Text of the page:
|• Total||8.9 sq mi (23.0 km2)|
|• Land||8.9 sq mi (23.0 km2)|
|• Water||0.0 sq mi (0.0 km2)|
|Elevation||100 ft (30 m)|
|• Density||23/sq mi (9.0/km2)|
|Time zone||UTC-8 (Pacific (PST))|
|• Summer (DST)||UTC-7 (PDT)|
Porter is an unincorporated community and census-designated place (CDP) in Grays Harbor County, Washington, United States. The population was 207 at the 2010 census. Prior to 2010 it was part of the Malone-Porter CDP; Malone and Porter are now separate CDPs. They are located just off U.S. Route 12, southeast of Elma and northwest of Oakville, and along a shortline that is part of the Puget Sound and Pacific Railroad.
Much of Porter was destroyed by fire on January 31, 1924. Porter Saloon was re-built later that same year. When it re-opened in 1933 following the repeal of Prohibition, it was one of the first establishments to receive a liquor license in the state of Washington.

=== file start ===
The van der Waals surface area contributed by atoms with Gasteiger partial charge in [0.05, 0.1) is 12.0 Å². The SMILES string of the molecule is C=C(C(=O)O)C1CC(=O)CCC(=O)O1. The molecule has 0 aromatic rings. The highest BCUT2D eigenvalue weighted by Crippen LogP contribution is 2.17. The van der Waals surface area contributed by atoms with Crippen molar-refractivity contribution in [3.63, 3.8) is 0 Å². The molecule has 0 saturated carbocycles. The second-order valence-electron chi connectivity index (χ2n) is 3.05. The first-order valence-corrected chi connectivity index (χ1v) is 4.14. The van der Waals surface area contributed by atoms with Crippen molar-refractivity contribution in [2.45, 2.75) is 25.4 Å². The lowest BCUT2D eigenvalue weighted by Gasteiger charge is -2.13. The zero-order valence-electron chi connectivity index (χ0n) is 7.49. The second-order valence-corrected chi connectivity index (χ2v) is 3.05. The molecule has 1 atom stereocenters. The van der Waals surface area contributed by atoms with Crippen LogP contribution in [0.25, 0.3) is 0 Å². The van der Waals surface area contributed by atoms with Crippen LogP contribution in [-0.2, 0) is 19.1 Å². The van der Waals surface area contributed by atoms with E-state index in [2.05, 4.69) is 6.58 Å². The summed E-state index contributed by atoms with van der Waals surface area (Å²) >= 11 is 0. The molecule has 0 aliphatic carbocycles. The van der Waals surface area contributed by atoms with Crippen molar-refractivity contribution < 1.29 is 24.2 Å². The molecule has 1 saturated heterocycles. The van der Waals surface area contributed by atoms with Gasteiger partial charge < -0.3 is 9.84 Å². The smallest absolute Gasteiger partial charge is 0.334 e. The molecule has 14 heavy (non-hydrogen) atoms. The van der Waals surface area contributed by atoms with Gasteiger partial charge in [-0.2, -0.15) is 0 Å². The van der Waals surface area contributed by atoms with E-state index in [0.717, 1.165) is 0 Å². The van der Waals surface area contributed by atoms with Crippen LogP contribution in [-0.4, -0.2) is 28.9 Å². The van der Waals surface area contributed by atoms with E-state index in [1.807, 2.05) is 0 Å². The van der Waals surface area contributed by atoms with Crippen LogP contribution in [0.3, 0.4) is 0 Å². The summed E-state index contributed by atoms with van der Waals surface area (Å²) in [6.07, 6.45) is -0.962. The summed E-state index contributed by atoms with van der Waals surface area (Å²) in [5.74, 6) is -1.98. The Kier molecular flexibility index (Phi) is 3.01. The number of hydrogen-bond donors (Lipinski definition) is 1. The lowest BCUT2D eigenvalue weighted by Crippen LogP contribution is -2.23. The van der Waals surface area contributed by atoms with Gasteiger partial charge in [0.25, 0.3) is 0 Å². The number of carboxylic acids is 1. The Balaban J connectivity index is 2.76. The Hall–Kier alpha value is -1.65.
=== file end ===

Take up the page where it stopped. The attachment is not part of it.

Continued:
Porter is located in southeastern Grays Harbor County, east of the Chehalis River valley near the mouth of Porter Creek. The CDP extends northeast up the Porter Creek valley and east to the first ridgecrest of the local Black Hills. It is bordered to the northwest by the Malone CDP and to the west by U.S. Route 12, which leads west 27 miles (43 km) to Aberdeen and southeast 19 miles (31 km) to Grand Mound and Interstate 5.
- "Geographic Identifiers: 2010 Demographic Profile Data (G001): Porter CDP, Washington". American Factfinder. U.S. Census Bureau. Retrieved March 31, 2017.[dead link]
- Majors, Harry M. (1975). Exploring Washington. Van Winkle Publishing Co. p. 116. ISBN 978-0-918664-00-6.
- Meany, Edmond S. (1923). Origin of Washington Geographic Names. Seattle: University of Washington Press. p. 229.